• Deceptive Pitfalls and their Avoidance.

The Necessary Warfare towards Perfection

  • Avoiding Self-Reliance
  • Having our Confidence in God
  • Strive Without Ceasing
  • Constant Prayer

A Memorial Service, a Pannikhida for the 1st anniversary of the repose of Nun Taisia on Sunday, November 23rd at 7 PM. Olga Prisekin lived out her last years among us here as an mother-aunt-grandmother figure, both learning through becoming conversant with English services, and teaching by her witness and example. May her memory be eternal!

Continue to pray for our parishioner, Genevieve Waters. We were able to arrange transportation for her, and she is with us today. God bless those who donated to defray the cost. She will need continuous help. Please speak with Matushka Deborah about this.

Contact Information:
Genevieve Waters
10-court, unit B, Plateau Place
Greenbelt, Maryland 20770
301-345-6647
Please continue to keep her in your prayers.

The Orthodox Christian Fellowship, College Park chapter, meet Tuesdayat 5:30 PM, in the West Garden Chapel at the University of Maryland for Vespers and Bible study. Father Cosmas Karellas and Father Christopher lead these efforts. Keep the clergy and students in your prayers.

A Bible Study happens Wednesday evenings at 7, led by Father Christopher. The study is now in 1st Corinthians. Please come, especially those new to the Faith.

Vigils are Vital – Central to our Russian tradition is the Vigil service the evening before Divine Liturgy. Vigils are a primary source of our Faith and Tradition. After the Divine Liturgy, the Vigil is the important time for corporate prayer. Vigil is also the standard time to confess in preparation for Holy Communion. It is an analogy to the “pillar of fire” to guide us through the night of this life. While attendance requires planning and may entail inconvenience, it will do you and all of us good.

Our Riderwood people – In the Arbor Ridge nursing-rehabilitation facility are Don and Betty Chisholm. Arbor Ridge is just inside the Riderwood entrance by Calverton Shopping Center. They appreciate visitors.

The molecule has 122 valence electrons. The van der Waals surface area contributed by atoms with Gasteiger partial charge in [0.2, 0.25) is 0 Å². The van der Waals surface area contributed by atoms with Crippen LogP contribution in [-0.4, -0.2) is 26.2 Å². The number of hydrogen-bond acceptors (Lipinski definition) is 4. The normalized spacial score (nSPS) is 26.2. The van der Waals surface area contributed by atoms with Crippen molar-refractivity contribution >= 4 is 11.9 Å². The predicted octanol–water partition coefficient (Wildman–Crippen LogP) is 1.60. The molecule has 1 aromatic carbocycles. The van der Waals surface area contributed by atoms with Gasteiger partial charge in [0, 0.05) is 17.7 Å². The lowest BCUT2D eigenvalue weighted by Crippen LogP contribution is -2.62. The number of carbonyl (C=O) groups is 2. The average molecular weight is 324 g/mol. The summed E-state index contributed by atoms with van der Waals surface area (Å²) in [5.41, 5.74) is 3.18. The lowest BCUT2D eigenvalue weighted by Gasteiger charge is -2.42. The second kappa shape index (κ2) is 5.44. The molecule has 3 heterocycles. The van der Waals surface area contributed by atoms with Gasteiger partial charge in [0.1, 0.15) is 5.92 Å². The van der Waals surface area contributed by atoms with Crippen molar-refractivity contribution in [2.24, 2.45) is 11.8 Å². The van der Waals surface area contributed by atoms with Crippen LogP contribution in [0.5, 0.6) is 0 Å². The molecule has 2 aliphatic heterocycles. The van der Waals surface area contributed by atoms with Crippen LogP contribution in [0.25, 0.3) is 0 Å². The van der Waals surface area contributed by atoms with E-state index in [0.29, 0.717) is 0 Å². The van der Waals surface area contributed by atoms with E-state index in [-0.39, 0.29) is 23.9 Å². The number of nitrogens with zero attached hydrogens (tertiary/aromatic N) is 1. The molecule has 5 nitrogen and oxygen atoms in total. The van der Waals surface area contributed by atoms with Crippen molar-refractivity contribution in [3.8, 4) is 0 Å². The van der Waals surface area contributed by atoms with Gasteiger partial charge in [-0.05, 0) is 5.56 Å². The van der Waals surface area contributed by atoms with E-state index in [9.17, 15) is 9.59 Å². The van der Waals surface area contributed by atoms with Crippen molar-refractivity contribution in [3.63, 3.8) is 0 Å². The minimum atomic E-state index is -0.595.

Thanks to Father Deacon John and Joannikia Dean, her daughter, Dorothy Dague remains in her apartment and is regularly with us.

Service Opportunities
Meal Signups – Sign up to make a meal for all after Divine Liturgy.
Nick’s Place – Non-perishable goods go to this halfway house for young men recovering from substance abuse. The orange bin is by the closet.
Holy Apostles Chariots is our “ride-to-church” service. See Reader Kyrill Shillen.
The Choir– Rehearsals are from 7 to 9 PM on Thursdays. See Nicholas Baumann.
The St. Juliana of Lazarevo Sisterhood sees to various needs of the parish. See Olga Postnikova.

Items for Purchase and Other Ways to Support Holy Apostles
A Commemorative Tile made by John Hume, has our name, the verse, “I was glad when they said unto me: Let us go into the house of the Lord,” and a front view of the chapel. One can be had for $45. Use it as a reminder for mutual prayer.
A 2014 Wall Calendar is available for a donation of $7.00. Keep up with the feasts, fasts, and daily Scripture readings.

We accept credit cards! We have a card reader that works with smart phones, so, get with the treasurer (or designee), to make donations and purchases.

We have an on-line mall service from the eScrip program. The Building Fund page of our web site has a link and instructions for use. For things bought through eScrip, merchants donate small referral bonuses to our building fund. Please use this method for your on-line shopping. Please see our treasurer, Mariya Petrenko for more information.

Visitors and Guests please sign the guest book near the church-shaped donation box, including contact information such as address, telephone and email.